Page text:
Approximately 10% of the variance in skin color occurs within regions, and ~90% occurs between regions. Because skin color has been under strong selective pressure, similar skin colors can result from convergent adaptation rather than from genetic relatedness, populations with similar pigmentation may be genetically no more similar than other widely separated groups. Furthermore, in some parts of the world in which people from different regions have mixed extensively, the connection between skin color and ancestry has been substantially weakened. In Brazil, for example, skin color is not closely associated with the percentage of recent African ancestors a person has, as estimated from an analysis of genetic variants differing in frequency among continent groups.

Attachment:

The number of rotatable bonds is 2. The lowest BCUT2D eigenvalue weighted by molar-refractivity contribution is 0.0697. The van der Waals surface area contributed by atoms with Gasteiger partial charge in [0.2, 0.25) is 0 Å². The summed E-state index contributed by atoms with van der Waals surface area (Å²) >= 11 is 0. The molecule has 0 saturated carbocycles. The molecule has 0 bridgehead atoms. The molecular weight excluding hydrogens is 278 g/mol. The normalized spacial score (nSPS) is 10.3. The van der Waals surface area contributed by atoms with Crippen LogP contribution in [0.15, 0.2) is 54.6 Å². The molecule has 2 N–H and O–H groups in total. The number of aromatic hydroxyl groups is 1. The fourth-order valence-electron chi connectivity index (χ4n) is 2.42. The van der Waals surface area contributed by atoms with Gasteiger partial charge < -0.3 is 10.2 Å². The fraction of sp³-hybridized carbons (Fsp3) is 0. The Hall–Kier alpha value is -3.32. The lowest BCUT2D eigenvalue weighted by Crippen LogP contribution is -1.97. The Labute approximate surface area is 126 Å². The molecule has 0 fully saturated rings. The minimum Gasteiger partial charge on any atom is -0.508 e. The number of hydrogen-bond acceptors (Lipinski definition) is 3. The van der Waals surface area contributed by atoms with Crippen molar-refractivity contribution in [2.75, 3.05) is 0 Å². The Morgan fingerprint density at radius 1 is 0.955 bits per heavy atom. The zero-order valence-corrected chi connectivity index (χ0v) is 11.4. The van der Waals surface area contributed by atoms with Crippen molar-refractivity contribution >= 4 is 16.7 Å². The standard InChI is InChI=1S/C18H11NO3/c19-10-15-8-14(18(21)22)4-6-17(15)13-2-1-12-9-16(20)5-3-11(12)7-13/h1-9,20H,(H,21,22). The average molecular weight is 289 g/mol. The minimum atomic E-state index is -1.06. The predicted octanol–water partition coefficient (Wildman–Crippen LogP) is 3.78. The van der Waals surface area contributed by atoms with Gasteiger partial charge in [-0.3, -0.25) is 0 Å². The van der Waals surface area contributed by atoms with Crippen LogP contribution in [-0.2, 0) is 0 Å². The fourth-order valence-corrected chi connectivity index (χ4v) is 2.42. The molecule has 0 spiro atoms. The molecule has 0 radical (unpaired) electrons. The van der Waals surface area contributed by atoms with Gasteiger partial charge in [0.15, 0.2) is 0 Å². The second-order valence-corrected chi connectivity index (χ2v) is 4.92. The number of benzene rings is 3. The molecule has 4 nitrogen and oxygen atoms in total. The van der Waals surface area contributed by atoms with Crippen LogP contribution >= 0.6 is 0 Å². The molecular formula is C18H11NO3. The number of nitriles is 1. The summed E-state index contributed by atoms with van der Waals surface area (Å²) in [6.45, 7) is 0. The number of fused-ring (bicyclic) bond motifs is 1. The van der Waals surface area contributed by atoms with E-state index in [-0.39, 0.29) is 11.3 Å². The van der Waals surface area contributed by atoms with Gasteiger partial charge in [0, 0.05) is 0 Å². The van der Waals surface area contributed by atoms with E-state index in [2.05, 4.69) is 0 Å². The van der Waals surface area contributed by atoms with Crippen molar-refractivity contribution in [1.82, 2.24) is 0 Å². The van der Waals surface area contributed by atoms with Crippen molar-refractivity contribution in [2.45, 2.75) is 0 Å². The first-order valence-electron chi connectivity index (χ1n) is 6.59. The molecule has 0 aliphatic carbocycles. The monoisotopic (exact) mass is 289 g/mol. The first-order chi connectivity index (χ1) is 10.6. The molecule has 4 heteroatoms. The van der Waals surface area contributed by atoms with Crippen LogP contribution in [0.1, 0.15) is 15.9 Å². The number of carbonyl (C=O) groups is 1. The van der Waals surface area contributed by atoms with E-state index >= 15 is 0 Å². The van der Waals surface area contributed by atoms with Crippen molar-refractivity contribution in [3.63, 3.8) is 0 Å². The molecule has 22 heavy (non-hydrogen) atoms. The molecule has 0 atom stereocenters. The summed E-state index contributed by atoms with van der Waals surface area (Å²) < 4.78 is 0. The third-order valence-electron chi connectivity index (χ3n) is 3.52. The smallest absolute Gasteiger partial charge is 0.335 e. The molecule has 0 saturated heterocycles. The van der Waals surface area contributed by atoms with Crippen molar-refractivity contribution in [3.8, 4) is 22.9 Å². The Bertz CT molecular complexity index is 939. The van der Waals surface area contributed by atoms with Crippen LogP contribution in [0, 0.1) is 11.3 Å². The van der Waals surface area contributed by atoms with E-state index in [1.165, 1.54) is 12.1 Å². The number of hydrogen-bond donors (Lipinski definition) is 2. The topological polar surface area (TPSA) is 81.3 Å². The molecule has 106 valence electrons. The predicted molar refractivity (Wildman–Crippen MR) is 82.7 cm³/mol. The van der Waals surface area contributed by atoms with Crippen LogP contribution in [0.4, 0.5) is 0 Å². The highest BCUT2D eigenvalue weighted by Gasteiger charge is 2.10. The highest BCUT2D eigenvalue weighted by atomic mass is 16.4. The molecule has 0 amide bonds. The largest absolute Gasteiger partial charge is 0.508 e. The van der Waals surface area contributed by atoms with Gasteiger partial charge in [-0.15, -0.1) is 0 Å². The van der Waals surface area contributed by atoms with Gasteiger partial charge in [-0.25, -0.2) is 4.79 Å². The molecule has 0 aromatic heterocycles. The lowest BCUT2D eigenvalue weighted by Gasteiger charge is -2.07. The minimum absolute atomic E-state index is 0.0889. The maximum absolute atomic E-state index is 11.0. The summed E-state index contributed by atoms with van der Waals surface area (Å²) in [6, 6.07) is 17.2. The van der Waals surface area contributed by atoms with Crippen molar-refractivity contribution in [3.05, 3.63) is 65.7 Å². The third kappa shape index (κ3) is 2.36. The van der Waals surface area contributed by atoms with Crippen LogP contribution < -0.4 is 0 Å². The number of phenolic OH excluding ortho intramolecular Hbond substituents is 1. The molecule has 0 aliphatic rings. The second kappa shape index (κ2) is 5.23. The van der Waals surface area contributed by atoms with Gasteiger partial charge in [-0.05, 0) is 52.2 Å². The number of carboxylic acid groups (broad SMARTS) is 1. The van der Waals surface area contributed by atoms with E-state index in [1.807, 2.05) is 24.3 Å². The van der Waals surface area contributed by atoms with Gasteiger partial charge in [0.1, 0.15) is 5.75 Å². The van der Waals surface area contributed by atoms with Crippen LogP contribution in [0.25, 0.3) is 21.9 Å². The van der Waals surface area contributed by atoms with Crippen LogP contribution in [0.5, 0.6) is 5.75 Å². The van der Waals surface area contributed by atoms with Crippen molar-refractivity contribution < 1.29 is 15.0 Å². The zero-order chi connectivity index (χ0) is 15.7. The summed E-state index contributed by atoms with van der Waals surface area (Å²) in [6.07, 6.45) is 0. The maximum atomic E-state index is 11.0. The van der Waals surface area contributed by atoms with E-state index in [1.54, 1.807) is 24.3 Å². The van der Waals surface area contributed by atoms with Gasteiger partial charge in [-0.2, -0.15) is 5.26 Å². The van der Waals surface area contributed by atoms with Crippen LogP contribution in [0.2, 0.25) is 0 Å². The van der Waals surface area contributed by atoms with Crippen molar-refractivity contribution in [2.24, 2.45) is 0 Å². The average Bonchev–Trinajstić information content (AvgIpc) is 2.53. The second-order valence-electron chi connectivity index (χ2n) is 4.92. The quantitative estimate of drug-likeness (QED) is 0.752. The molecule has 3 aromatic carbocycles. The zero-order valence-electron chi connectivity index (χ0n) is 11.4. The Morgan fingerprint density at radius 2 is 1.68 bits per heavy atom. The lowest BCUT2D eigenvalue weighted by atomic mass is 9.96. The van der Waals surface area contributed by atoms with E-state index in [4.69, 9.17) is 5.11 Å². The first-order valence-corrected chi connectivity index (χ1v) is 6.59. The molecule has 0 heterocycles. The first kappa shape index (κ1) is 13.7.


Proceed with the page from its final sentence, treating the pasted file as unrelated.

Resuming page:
Considerable speculation has surrounded the possible adaptive value of other physical features characteristic of groups, such as the constellation of facial features observed in many eastern and northeastern Asians. However, any given physical characteristic generally is found in multiple groups, and demonstrating that environmental selective pressures shaped specific physical features will be difficult, since such features may have resulted from sexual selection for individuals with certain appearances or from genetic drift.
Read more about this topic: Human Skin Color
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